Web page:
The epicenter of the Occupy Wall Street movement is Zuccotti Park. It’s become a significant problem for the Mayor of New York City. Mayor Bloomberg has thus far successfully walked the tight-rope. He has to keep the City open for business and, at the same time, not infringe the right of Occupy Wall Street to protest how that very business is conducted. I’m not without admiration for Mayor Bloomberg. But, brilliant and measured, as he is, he doesn’t understand what the Occupy Wall Street Movement is, or is becoming. Consider this quote, as reported in the New York Times:
“My personal view is, why don’t you get out there and try to do something about the things that you don’t like, create the jobs that we are lacking, rather than just yell and scream,” Mr. Bloomberg said Thursday. “But if you want to yell and scream, we’ll make sure you can do it.”
Perhaps it’s his personal wealth that blinds him. Mayor Bloomberg is clearly at the top of the 1%. He is reported to be the 12th richest person in the country with a net worth of $19.5 billion, most of it from and still invested on Wall Street. http://www.forbes.com/forbes-400/; visited 11/7/11. He sees the Occupy Wall Street Movement as just kids yelling and screaming in a park in his city. He supports their right to yell and scream but like the many of the rest of the 1%, he’s not listening, yet. He probably thinks that the movement will go away, perhaps with bitter cold in a winter only weeks away. I hope he’s wrong. I hope that Occupy Wall Street will prove that it can’t be driven away so conveniently. Perhaps then Mayor Bloomberg and more of the 1% will begin to hear what is being said.
If Mayor Bloomberg was hearing what Occupy Wall Street was saying he wouldn’t make a comment that essentially boils down to “Get a Job!” Isn’t that the point here. We have rescued the machinery that the 1% uses to create and hold their wealth. But, they aren’t putting that money to work on Main Street. They’re sitting on it. Credit for small business and ordinary people remains tight, despite attempts by the government to ease it. Unemployment remains above 9%, despite government attempts to reduce it. Job creation is improving but remains tenuous and anemic. Current job growth will take many years to make a substantial reduction in unemployment.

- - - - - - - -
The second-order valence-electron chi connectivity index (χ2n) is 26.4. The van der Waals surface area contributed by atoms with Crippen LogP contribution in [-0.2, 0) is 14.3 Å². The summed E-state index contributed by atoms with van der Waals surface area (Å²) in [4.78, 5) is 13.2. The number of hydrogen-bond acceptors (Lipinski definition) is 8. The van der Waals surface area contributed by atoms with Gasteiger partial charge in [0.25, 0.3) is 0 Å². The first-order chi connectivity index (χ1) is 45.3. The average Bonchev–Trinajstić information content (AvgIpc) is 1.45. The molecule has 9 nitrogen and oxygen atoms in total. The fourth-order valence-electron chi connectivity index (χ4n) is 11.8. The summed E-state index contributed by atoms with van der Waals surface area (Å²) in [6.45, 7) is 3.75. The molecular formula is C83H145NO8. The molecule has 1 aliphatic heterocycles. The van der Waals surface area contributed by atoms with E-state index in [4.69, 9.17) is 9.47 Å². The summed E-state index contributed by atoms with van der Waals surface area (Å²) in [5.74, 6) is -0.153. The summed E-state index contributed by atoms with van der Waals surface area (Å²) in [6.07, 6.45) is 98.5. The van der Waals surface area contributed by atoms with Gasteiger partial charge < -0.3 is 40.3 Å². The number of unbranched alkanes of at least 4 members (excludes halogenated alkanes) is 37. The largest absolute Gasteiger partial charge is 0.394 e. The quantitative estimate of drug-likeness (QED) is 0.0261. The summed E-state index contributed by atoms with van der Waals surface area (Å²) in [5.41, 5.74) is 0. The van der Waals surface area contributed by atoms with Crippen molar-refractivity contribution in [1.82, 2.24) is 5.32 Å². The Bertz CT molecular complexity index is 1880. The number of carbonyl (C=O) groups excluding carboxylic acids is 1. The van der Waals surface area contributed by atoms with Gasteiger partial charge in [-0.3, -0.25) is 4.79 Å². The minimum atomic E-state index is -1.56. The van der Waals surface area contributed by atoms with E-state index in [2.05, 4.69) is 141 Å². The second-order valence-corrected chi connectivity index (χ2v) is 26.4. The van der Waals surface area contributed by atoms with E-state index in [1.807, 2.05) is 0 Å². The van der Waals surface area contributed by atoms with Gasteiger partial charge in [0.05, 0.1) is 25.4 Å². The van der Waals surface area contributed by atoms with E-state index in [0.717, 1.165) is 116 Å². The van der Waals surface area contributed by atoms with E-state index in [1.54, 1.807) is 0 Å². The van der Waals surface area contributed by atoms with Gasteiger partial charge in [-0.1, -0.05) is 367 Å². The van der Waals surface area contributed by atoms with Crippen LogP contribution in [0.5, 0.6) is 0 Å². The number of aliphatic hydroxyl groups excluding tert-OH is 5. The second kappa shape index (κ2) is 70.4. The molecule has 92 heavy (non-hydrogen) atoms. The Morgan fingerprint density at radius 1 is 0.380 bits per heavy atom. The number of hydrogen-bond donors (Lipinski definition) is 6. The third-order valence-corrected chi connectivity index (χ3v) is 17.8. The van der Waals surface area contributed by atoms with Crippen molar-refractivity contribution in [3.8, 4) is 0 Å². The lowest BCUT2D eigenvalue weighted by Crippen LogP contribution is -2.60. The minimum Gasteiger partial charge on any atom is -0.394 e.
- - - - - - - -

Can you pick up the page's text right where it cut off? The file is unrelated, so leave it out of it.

Occupy Wall Street is trying to tell Mayor Bloomberg and others that there are too few jobs. They are pointing out that the 1% is hording money and not putting it to work where it can create jobs. The furor over excessive executive compensation is but a first focus on this problem. But,it is something Occupy Wall Street is clearly pointing out. The admonition to quit yelling and screaming and get a job in these circumstances evidences ignorance and avoidance of responsibility. Who has the greater ability to create jobs, the folks in Zuccotti Park or Mayor Bloomberg and the 1%? Who is failing the nation on this issue?
Beneath the ignorance evidenced by Mayor Bloomberg’s “Get a Job!” statement is an even more troubling lack of perception. The “kids” in Zuccotti Park and whether they have jobs isn’t the whole issue. They are just the tip of the iceberg. They really do represent the unrest, dissatisfaction and desire for change in the way business is conducted of much of the 99% . The amount of money held in the IRAs, 401Ks, and straightforward savings and investments by the 99% is substantial. It is a little bit greater than the amount held by the 1%. Mayor Bloomberg and the rest of the 1% need to listen to the yelling in Zuccotti Park. It’s a warning. They are the voice standing on the tip of the iceberg . They are yelling: “Change course for your own good!” The 1% would be wise to listen.